rawl: Bottom trawling and midwater trawl gear fished near the seafloor damages the seabed. Bottom trawling bulldozes the sea floor, destroying complex biogenic structures including soft corals, sponges and long-lived bryozoans.
Jig: No benthic impact.
|Habitat of particular significance:||arrow squid hasn’t been defined in New Zealand.|
Trawl: Bycatch represents 20% of target catch and includes barracouta, spiny dogfish, and jack mackerel.
Jig: There are no bycatch issues associated with jigging.
|Ecological effects:||For trawl-caught squid, damage to seafloor habitats and removal of these important prey species can affect populations of larger fish, seabirds and marine mammals, including the nationally critical New Zealand sea lion. There are no ecological effects known from the current level of jigging.|
|Score:||Both trawl areas – E, jig – A|
Trawl: Globally threatened New Zealand sea lions, which have been in decline for over 15 years, New Zealand fur seals, albatross and petrels drown in trawl nets. The fishery also catches globally threatened basking sharks. It is estimated that over 400 seabirds are killed annually. The main species observed caught were white-capped, Salvin’s, and southern Buller’s albatross, sooty shearwater, and white-chinned petrels. The squid fishery made up 32% of white-capped albatross and 35% of sooty shearwater captures. The bottom trawl squid fishery also has bycatch of protected coral species.
Jig: protected or threatened seabird or marine mammal bycatch
|Score:||Sub-Antarctic trawl (6T) – C, rest of New Zealand trawl (1T) – B, jig – C|
|Management component:||Two species are being managed as one quota “species”. The stock structure of these species need further research|
|Score:||Both trawl areas – D, jig – E|
|Quota Management Species:||Yes, since 1988.|
|Management plan:||Deepwater management plan for 2010-15 is out of date, and has yet to be reviewed and replaced. Squid is outside the current plan and the plan lacks key environmental standards. The National Plans of Action on Seabirds and Sharks are more relevant to bycatch issues but they are slow to be implemented. Squid fished in 6T has an operational plan, which is now out of date and due to be reviewed. A threat management plan for New Zealand sea lions is being developed which could potentially impact on squid catch.|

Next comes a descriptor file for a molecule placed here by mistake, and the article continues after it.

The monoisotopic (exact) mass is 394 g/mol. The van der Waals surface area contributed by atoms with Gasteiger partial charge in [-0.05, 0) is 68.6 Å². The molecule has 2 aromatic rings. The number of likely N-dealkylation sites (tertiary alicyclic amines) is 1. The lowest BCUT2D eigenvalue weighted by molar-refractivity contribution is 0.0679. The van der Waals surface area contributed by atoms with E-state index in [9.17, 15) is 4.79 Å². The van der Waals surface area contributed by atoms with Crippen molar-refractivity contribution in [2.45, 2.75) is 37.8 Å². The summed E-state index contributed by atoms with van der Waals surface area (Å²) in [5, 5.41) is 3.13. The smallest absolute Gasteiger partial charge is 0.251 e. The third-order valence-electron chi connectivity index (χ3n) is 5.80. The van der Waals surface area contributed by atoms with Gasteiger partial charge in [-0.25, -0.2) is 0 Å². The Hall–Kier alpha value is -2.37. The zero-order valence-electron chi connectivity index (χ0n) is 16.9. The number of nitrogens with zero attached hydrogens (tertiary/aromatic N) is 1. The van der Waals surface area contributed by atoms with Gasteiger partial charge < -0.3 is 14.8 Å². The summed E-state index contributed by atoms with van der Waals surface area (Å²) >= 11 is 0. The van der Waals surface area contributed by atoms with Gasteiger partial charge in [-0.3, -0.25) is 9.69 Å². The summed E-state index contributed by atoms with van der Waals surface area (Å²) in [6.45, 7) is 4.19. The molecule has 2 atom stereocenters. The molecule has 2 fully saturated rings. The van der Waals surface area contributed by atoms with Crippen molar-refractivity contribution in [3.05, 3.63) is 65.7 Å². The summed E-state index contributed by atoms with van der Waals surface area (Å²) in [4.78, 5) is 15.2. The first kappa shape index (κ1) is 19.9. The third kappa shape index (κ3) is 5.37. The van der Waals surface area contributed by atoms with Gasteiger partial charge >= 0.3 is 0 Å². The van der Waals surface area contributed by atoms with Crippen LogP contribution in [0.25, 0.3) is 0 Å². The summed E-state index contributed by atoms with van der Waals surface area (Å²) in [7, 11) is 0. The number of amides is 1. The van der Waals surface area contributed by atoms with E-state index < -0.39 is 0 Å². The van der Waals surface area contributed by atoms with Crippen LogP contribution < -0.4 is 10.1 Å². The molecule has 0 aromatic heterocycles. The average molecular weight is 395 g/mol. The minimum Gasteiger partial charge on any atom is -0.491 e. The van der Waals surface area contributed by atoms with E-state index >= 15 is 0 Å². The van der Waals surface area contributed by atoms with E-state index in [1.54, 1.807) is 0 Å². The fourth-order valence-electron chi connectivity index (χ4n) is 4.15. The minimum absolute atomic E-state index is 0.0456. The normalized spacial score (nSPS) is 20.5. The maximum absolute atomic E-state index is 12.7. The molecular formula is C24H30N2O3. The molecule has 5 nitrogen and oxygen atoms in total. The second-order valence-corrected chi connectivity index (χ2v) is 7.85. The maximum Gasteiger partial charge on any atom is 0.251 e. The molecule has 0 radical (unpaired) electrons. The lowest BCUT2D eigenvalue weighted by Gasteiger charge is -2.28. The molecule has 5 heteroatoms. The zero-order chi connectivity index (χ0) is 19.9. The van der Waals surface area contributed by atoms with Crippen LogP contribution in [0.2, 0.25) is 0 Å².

|Stock assessment:||No quantitative assessment.|
|Research:||A 10-year planned deepwater research plan has been replaced (after 5 years) with an annual planning process with unclear commitments. There is little directed research on the squid fishery.|
|Observer coverage:||About 52% of trawl tows are observed. There has been no recent observer coverage in the jig fishery.|
Taken from the Ministry for Primary Industries’ Plenary report for fisheries management.
Report from the Fishery Assessment plenary, May 2016: stock assessments and yield estimates. Part 1: Introductory Section to Hoki, Science Group, Ministry for Primary Industries; Ministry for Primary Industries (2016) Aquatic Environment and Biodiversity Annual Review 2015. Compiled by the Fisheries Management Science Team, Ministry for Primary Industries. 682p. The Guidebook to New Zealand Commercial Fish Species, 2007 Revised Edition, The New Zealand Seafood Industry Council Ltd. Seafood NZ, 2016. New Zealand Seafood Exports to December 2015. 133p; NZ SeaFIC website 2005. Annual Review Report for Deepwater Fisheries for 2014/15. MPI Technical Paper No: 2016/09. Prepared by the Ministry for Primary Industries. March 2016. 103p. S.J. Baird, D. Tracey, S. Mormede, M. Clark (2013) The distribution of protected corals in New Zealand waters. Prepared for DOC, February 2013. 96p. MFish (2010) National Fisheries Plan for Deep-Water and Middle-Depth Fisheries, 2010. 51p. Anderson, O. F. (2013) Fish and invertebrate bycatch and discards in New Zealand arrow squid fisheries from 1990-91 until 2010-11. New Zealand Aquatic Environment and Biodiversity Report 112. 62 p.